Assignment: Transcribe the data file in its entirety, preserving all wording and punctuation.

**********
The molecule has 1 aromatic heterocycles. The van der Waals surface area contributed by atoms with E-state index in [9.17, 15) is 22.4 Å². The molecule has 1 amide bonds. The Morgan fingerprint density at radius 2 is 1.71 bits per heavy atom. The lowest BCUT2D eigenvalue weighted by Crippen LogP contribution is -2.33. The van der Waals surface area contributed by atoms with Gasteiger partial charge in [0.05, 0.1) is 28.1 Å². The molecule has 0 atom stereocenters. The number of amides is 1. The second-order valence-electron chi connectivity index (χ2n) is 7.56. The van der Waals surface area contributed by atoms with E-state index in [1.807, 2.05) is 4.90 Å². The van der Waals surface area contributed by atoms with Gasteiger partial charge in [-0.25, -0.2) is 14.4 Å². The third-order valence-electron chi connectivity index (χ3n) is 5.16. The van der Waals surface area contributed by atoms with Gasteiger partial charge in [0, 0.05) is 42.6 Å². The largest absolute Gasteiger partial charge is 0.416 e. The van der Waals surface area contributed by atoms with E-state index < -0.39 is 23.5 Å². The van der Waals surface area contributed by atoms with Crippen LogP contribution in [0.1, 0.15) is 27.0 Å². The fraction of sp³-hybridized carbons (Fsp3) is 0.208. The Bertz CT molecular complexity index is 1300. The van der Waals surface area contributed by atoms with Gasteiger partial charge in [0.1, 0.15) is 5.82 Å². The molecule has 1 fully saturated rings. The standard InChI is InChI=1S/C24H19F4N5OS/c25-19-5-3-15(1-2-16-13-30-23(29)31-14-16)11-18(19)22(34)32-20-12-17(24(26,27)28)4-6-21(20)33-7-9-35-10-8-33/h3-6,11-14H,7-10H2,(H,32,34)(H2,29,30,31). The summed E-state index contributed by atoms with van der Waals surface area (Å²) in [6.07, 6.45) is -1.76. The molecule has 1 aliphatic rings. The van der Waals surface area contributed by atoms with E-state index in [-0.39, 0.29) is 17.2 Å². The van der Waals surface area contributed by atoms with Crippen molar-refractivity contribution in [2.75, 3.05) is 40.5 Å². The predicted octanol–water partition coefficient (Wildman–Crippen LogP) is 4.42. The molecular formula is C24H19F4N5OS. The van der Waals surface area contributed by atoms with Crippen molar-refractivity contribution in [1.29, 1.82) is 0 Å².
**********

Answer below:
The molecule has 1 aromatic heterocycles. The van der Waals surface area contributed by atoms with E-state index in [9.17, 15) is 22.4 Å². The molecule has 1 amide bonds. The Morgan fingerprint density at radius 2 is 1.71 bits per heavy atom. The lowest BCUT2D eigenvalue weighted by Crippen LogP contribution is -2.33. The van der Waals surface area contributed by atoms with Gasteiger partial charge in [0.05, 0.1) is 28.1 Å². The molecule has 0 atom stereocenters. The number of amides is 1. The second-order valence-electron chi connectivity index (χ2n) is 7.56. The van der Waals surface area contributed by atoms with E-state index in [1.807, 2.05) is 4.90 Å². The van der Waals surface area contributed by atoms with Gasteiger partial charge in [-0.25, -0.2) is 14.4 Å². The third-order valence-electron chi connectivity index (χ3n) is 5.16. The van der Waals surface area contributed by atoms with Gasteiger partial charge in [0, 0.05) is 42.6 Å². The largest absolute Gasteiger partial charge is 0.416 e. The van der Waals surface area contributed by atoms with E-state index < -0.39 is 23.5 Å². The van der Waals surface area contributed by atoms with Crippen LogP contribution in [0.1, 0.15) is 27.0 Å². The fraction of sp³-hybridized carbons (Fsp3) is 0.208. The Bertz CT molecular complexity index is 1300. The van der Waals surface area contributed by atoms with Gasteiger partial charge in [0.1, 0.15) is 5.82 Å². The molecule has 1 fully saturated rings. The standard InChI is InChI=1S/C24H19F4N5OS/c25-19-5-3-15(1-2-16-13-30-23(29)31-14-16)11-18(19)22(34)32-20-12-17(24(26,27)28)4-6-21(20)33-7-9-35-10-8-33/h3-6,11-14H,7-10H2,(H,32,34)(H2,29,30,31). The summed E-state index contributed by atoms with van der Waals surface area (Å²) in [6.07, 6.45) is -1.76. The molecule has 1 aliphatic rings. The van der Waals surface area contributed by atoms with E-state index in [-0.39, 0.29) is 17.2 Å². The van der Waals surface area contributed by atoms with Crippen molar-refractivity contribution in [2.75, 3.05) is 40.5 Å². The predicted octanol–water partition coefficient (Wildman–Crippen LogP) is 4.42. The molecular formula is C24H19F4N5OS. The van der Waals surface area contributed by atoms with Crippen molar-refractivity contribution in [1.29, 1.82) is 0 Å².